If we go back to Meyer and Land’s notion of ‘Threshold Concepts’ then you could argue that the role of teacher’s feedback is to ask troublesome questions. Those questions would help the students make the paradigm shift to a new way of thinking (i.e. the earth is formed of tectonic plates, species evolve etc.) that is already part of the teacher’s worldview. As such, the purpose of this feedback is to help the student reveal the implicit assumptions that they are making and encourage them to engage with alternative perspectives. That sounds good in principle but how does this work in practice?
For my next post I think that I’m going to try to imagine some questions that a teacher would ask that a peer would not? Only then can I get a sense of whether I’ve been right to start snipping with my hypothetical scissors or whether, instead, I should be reaching for my hypothetical sellotape.
This month’s theory is Diana Laurillard’s ‘Conversational Model’. It takes as its starting point the idea that higher learning is a ‘second order’ experience that involves making sense of the perspective of others. As such, learning should be designed as a dialogue between student and teacher that enables this sharing of conceptions and experience.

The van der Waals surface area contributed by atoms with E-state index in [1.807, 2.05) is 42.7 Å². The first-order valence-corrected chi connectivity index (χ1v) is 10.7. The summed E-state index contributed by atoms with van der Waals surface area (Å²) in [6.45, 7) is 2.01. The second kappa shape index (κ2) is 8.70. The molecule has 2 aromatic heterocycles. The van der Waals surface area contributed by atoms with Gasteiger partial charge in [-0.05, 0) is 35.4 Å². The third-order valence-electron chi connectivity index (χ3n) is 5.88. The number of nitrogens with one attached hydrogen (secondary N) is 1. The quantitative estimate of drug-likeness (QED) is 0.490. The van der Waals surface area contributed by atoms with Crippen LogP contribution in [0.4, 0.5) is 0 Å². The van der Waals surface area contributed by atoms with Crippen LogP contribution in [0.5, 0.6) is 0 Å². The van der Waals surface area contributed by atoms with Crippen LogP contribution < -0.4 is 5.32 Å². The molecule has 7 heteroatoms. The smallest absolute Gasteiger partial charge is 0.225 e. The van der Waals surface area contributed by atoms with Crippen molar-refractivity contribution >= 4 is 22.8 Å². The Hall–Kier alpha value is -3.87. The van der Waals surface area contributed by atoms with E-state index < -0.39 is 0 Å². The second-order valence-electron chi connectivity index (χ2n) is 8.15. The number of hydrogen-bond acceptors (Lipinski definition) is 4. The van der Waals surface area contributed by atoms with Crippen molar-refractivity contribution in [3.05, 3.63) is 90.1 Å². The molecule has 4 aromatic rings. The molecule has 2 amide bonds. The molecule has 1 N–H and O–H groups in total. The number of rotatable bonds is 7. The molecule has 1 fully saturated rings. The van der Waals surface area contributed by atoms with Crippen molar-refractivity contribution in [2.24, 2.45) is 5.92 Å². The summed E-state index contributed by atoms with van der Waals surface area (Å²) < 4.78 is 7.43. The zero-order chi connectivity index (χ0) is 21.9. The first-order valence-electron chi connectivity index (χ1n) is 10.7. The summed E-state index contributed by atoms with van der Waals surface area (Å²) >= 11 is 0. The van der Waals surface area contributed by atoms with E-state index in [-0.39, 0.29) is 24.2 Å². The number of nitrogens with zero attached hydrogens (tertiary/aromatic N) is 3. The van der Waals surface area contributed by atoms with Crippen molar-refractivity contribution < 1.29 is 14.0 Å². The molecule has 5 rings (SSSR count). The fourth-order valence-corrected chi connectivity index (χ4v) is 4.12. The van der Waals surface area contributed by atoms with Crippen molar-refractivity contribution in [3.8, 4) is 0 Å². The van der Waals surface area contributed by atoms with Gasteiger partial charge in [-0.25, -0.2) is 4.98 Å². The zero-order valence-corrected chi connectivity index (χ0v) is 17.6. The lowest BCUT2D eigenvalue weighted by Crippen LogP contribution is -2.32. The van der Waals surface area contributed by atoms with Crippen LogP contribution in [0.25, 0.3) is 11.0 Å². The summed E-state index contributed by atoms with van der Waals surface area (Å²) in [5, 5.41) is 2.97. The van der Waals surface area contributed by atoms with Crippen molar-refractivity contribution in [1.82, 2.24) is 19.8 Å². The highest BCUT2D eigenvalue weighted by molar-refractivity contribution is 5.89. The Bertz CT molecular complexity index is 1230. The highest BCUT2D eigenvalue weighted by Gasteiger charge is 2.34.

Laurillard presents a four-fold typology of learning and teaching models to demonstrate her argument:
- Storytelling: the teachers shares their knowledge with the student
- Discussion: the teacher and student share knowledge through negotiation
- Discovery: the student tests their knowledge through research guided by the teacher
- Collaboration: the student and teacher share, test and revise knowledge through the act of collaboration
She argues that advances in learning technologies have enabled an increase in the number and complexity of simulations that provide a perfect vehicle for the fourth – and most profound – type. Key to this is that the simulation should make plain what each participants conceptions and goals are, and provide an opportunity to test out, evaluate and reflect on the choices that are made.
This theory places more emphasis on the teacher than many that I’ve discussed this year. In some of those theories the teacher’s role is the light the blue touch paper and stand well back. Here the teacher is a constant presence in the dialogue. A sample of the characteristics defined as enabling effective teaching/learning demonstrate how important that presence is:
- Teacher must provide environment within which student can act on, generate and receive feedback on descriptions appropriate to the topic goal
- Teacher must use feedback on students’ conceptions to revise the focus of dialogue
- Teacher must provide feedback to students based on their tasks and conceptions
- Teacher should support process where students relate tasks and experiences to the topic and topic goals
That is a demanding set of ambitions! My task this month, is to work out whether that is too demanding.
The big question from last week was: can the system be clever when the individuals within it aren’t?